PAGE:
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Measuring Social Media Success

By Emma James

In a world of constant connectivity and togetherness, everything that PR pros put out on social media is analyzed – for better or worse. With the migration from print media to digital outlets, more than ever we have to be creative in how we publicize – it’s easy to get lost in the mix in our 6,000-Tweets-a-second world. It’s important to recognize the messaging you put out on social media, but what is even more important, is measuring impact.

Identifying the right tools can help you more effectively calculate the reach of your tweet, post or campaign so you can repeat what worked well, adjust what did not and determine the overall success of your digital PR project.

Fortunately, there are a plethora of PR tools out there that all have very similar functions when it comes to analyzing social media reach. Some cost money, but some of my favorites are completely free or are included as part of your social media account. Once you establish what goals you’re trying to achieve, odds are, there is a tool out there to help.

  • TweetDeck – This one might be obvious, but should not be dismissed due to its ease of access. TweetDeck is a great resource if you have multiple twitter handles or topics of interest that you want to follow, as it allows you to manage multiple handles or topics on one dashboard. In addition, this twitter management platform allows you to schedule tweets for the future, and view notifications, messages and mentions. The multi-columned layout allows you to follow many different conversation topics at once, making the fast-paced world of Twitter manageable, but still in a way that provides real-time alerts.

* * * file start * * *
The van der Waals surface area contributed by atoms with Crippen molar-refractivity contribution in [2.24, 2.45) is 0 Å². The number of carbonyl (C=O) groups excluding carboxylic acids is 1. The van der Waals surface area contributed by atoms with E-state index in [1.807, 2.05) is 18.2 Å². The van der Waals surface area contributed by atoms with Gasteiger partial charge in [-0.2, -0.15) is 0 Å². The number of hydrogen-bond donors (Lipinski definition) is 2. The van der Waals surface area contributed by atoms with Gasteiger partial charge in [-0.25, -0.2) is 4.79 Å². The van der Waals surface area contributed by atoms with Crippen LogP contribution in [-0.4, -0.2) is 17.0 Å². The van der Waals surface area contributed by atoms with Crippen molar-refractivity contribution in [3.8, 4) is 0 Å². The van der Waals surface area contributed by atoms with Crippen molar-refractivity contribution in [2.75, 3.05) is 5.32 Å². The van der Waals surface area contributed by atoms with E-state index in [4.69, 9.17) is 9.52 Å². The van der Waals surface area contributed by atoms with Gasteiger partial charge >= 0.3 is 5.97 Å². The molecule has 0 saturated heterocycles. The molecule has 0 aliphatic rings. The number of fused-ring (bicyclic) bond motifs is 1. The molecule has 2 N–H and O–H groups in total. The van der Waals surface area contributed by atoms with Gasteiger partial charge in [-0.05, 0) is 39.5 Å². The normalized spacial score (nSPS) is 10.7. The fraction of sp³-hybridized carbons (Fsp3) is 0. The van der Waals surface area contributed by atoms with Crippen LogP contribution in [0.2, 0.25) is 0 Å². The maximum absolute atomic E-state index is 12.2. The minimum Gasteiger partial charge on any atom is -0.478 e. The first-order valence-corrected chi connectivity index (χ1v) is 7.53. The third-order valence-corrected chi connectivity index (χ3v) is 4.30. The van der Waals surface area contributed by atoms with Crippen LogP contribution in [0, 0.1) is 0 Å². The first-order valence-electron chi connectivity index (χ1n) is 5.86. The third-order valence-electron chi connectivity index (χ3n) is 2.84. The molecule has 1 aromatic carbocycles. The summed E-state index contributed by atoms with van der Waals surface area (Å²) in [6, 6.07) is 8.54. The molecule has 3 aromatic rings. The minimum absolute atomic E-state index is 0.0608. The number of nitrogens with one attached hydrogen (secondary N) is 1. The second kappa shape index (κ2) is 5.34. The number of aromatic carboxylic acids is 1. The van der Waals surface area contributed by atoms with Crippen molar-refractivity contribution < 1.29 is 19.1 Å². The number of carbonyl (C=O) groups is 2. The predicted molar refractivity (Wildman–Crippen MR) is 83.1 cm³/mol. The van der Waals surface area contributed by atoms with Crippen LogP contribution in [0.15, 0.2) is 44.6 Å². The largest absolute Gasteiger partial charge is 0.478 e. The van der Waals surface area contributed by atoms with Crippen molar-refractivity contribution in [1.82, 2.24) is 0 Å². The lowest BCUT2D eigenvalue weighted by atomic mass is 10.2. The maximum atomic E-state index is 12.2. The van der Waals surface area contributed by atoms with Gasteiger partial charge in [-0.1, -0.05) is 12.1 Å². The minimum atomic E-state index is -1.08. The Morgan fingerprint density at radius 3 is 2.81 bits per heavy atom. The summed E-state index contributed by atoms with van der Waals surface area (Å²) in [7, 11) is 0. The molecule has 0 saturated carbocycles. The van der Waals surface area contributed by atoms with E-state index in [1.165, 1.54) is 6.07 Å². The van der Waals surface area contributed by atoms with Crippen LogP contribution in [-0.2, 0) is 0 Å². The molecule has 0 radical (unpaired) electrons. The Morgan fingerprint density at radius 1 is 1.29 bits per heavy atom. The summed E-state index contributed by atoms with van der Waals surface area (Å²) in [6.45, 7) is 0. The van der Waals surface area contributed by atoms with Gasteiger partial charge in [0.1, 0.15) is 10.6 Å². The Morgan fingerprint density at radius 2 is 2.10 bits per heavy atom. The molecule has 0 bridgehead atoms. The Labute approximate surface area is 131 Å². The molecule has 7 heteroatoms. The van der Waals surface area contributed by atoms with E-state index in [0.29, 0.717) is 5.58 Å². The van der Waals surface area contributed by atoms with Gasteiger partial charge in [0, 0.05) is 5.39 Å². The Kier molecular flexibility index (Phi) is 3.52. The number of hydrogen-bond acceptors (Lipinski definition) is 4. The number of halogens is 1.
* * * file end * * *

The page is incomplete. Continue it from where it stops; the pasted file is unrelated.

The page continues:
• Hootsuite – Hootsuite has it all: the ability to handle multiple social media accounts on a variety of platforms with analytics reporting functionality. Whether you need to manage three accounts or a thousand, Hootsuite has plans that work for businesses of any size. You can easily schedule posts on any platform, which is especially useful for LinkedIn where the service isn’t built in. This one does require a subscription, depending on the number of accounts you have, but you can manage up to three for free. Its ease of use in adding accounts and account managers is a plus, too!
  • Bitly – Bitly shortens URLs for use on social media and tracks the links to give users an idea of how well they are performing. The main dashboard has two views and allows users to see link performance from the previous seven days and over the links’ lifetime. The first is based on the date you created the link, while the second is based on top performing links. The dashboard also gives users an overview of the total number of clicks, referrals via email or SMS and the geographic distribution of the clicks. From there, you can view metrics for specific links you’ve created, rather than an overview of all of them.

From helping you to understand your audience to strict analytics, these tools are sure to help on many different levels of project tracking. While the three mentioned are very different, there are other tools available that perform similar functions. It’s important to figure out exactly what it is you’re hoping to capture, and to choose the platform that provides the best information for the most value for your time and money.

Emma James is a PR Associate at Eclipse Media Group where she provides a well rounded approach to client content, balancing quality content while preserving client voice.